The quaking aspen tree is surely trying to act spring-like.
Catkins on it are fully fluffy and about to start spreading pollen. Quaking aspen is dioecious, which means there are separate male and female trees. So this one is male. That said, aspen seeds rarely result in new trees. Aspens most commonly sprout from vast root systems. When you see a clump of aspen, it's likely actually all one plant with a shared root. The largest and oldest is called the Pando Clone in Utah. 100 acres in size, it is all one organism and is estimated to be 80,000 years old.
Here's a tiny bit of good news related to a not-quality event I haven't shared (because it did not make me happy). For some reason, the road commission took out 4 big trees along a road on my common road loop. I don't know why- they weren't dead or obstructing sight lines on a corner. Anyway, they cut them, ripped out the roots, and backfilled the holes. What I'm sure they neither knew nor cared about was that there were daffodils that grew beneath those trees in spring. Ha! Bulbs are tough. There are quite a few of them in bud, and one has already managed to bloom. Hooray for the tenacity of flowers!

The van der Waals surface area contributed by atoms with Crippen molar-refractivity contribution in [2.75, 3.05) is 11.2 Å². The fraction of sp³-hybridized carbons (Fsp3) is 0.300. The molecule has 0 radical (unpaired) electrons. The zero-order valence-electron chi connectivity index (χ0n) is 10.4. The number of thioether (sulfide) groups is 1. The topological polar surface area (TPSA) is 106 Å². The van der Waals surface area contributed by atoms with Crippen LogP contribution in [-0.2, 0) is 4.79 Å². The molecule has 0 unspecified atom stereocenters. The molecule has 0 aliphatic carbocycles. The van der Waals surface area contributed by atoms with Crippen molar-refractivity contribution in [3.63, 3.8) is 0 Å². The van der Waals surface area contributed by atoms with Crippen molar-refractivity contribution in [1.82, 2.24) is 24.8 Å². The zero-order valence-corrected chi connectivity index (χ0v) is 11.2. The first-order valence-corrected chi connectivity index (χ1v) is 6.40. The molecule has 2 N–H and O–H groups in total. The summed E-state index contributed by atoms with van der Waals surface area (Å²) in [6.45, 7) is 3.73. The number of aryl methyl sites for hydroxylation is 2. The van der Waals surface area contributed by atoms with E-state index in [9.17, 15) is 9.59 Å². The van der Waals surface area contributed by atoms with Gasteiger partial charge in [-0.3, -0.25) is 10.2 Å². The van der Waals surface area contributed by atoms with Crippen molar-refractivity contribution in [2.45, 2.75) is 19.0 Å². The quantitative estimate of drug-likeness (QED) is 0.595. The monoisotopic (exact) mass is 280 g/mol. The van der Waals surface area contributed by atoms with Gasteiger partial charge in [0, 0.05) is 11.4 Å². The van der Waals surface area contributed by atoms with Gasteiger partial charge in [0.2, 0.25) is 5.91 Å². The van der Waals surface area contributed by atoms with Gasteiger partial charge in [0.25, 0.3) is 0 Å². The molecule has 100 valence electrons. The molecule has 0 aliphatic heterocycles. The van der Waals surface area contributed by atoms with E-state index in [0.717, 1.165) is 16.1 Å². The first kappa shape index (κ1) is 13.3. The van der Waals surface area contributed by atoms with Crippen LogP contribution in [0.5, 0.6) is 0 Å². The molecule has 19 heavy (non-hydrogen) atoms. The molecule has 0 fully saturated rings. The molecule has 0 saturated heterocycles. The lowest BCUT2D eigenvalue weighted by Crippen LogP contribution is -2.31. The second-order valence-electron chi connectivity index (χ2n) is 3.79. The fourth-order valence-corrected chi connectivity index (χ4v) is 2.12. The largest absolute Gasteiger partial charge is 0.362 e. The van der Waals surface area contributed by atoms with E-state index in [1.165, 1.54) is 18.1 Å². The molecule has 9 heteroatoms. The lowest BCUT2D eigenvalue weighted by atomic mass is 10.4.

The moss is getting sexy too! Spore production on its way.
And I suspect the red-tail hawk has a better view of the arrival of spring since s/he is more mobile than the tree-gnome. Love my hawks!
In other news: I worked on a volunteer project all day. ALL DAY. Then I took a 5-mile walk because I was feeling so antsy. Yesterday, shirtsleeves. Today, 37 degrees and winter clothes. Tonight, a dustng of snow on the ground!
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